I've Got a Question for You—

Today, several of my co-workers tried to engage me in a conversation about the sick screenplays of the VA Tech killer posted on aol.com, hoping I might shed some light (from an author's perspective) on what would make this person tick. (Yeah, right. Like I've got some special 3-D glasses to interpret the ranting of a mad man.)

It's true, when I write fictional characters, I delve into the deviant mind and try to adapt a specific villain as a foil to my hero/heroine. But for me, the wounds of VA Tech are too fresh. I write murder & mayhem for a living now. I think I'll sit this one out, thank you very much.

I've tried to distance myself from this latest mass murderer—not wanting to give his life a higher and undeserved priority than the poor victims in this case. So to distract myself from these horrific and sad events—and yet work along the fringes of it—I wanted to ask you a question. Many of you are readers of crime fiction. I certainly am. For the purposes of this discussion, I'd like to define crime fiction as mysteries, suspense thrillers, true crime books, etc.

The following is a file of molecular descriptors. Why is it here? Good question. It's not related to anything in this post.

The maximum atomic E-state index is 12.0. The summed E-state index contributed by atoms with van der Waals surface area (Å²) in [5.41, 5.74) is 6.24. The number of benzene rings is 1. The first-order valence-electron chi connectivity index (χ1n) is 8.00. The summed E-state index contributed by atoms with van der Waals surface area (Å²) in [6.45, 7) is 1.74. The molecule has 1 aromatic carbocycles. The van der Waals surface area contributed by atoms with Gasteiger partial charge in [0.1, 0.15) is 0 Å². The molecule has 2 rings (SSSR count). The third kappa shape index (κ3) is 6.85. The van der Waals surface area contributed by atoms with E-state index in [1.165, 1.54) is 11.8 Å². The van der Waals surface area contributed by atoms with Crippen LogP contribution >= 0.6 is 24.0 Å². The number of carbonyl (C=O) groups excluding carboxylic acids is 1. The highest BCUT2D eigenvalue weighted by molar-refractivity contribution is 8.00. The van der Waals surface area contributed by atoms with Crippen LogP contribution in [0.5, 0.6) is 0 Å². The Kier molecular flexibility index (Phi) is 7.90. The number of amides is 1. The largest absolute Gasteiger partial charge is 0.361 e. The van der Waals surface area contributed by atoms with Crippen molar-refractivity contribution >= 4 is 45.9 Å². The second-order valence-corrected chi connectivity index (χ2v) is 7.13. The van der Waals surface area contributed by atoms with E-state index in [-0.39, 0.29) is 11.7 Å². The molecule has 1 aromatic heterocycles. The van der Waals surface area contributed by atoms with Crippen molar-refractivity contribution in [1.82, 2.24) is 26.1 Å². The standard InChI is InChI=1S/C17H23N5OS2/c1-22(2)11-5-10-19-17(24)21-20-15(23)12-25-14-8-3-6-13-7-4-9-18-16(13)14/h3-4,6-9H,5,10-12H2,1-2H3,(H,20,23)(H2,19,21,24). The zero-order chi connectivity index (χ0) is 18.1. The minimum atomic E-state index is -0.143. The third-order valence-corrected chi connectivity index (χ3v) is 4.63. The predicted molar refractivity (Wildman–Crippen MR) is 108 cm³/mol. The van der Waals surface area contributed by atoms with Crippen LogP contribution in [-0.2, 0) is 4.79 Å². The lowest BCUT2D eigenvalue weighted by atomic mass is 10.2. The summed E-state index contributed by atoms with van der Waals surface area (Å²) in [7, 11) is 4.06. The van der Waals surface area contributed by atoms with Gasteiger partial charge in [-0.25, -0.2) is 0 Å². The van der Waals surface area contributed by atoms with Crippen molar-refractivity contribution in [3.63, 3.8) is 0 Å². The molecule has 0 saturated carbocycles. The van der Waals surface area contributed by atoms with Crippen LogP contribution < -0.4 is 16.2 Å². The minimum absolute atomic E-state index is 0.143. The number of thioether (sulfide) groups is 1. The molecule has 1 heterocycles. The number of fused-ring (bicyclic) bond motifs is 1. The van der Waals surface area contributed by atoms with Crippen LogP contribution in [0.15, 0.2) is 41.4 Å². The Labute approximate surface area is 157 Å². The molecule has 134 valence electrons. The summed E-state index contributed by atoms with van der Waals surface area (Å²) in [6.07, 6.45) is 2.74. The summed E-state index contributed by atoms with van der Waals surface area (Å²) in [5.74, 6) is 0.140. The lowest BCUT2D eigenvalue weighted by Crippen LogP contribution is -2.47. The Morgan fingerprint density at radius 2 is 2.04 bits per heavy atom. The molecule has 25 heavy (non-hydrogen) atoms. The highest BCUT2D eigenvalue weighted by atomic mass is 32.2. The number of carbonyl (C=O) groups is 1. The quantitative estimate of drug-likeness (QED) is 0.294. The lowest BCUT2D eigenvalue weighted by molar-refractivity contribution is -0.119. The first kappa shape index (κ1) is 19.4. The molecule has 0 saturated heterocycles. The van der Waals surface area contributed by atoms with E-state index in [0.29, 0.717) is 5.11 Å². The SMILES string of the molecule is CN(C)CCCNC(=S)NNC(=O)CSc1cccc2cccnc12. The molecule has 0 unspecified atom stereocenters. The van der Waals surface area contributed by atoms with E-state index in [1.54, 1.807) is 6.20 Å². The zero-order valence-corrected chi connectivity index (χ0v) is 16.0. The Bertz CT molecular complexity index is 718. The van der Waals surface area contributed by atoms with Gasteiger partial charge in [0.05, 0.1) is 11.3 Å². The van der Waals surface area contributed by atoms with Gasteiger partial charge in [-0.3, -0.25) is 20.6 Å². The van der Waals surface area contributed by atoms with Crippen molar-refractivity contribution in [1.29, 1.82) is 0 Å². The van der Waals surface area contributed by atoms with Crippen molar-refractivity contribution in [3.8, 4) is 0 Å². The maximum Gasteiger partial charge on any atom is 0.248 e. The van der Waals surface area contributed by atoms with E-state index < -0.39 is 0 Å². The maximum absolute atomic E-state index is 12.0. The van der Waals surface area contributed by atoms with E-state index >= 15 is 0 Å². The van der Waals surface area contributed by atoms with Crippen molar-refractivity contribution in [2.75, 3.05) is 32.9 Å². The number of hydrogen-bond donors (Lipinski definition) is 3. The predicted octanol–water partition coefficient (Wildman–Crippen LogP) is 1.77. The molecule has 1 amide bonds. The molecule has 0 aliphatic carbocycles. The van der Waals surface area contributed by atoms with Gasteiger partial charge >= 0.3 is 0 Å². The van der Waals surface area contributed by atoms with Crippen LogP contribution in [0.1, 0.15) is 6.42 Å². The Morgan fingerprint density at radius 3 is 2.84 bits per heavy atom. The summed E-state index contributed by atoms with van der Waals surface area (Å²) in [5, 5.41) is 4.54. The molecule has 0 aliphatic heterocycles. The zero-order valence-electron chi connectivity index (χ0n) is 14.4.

Why do we read crime fiction?

Personally, I'm a voracious reader and although my shelves are crammed with an assortment of many types of books, I still gravitate to the suspense thrillers and crime fiction. So to answer the question for me, I think I read them for the suspense factor, certainly. There's an undeniable rush of adrenaline when I read these types of books. And I've lost hours of sleep too.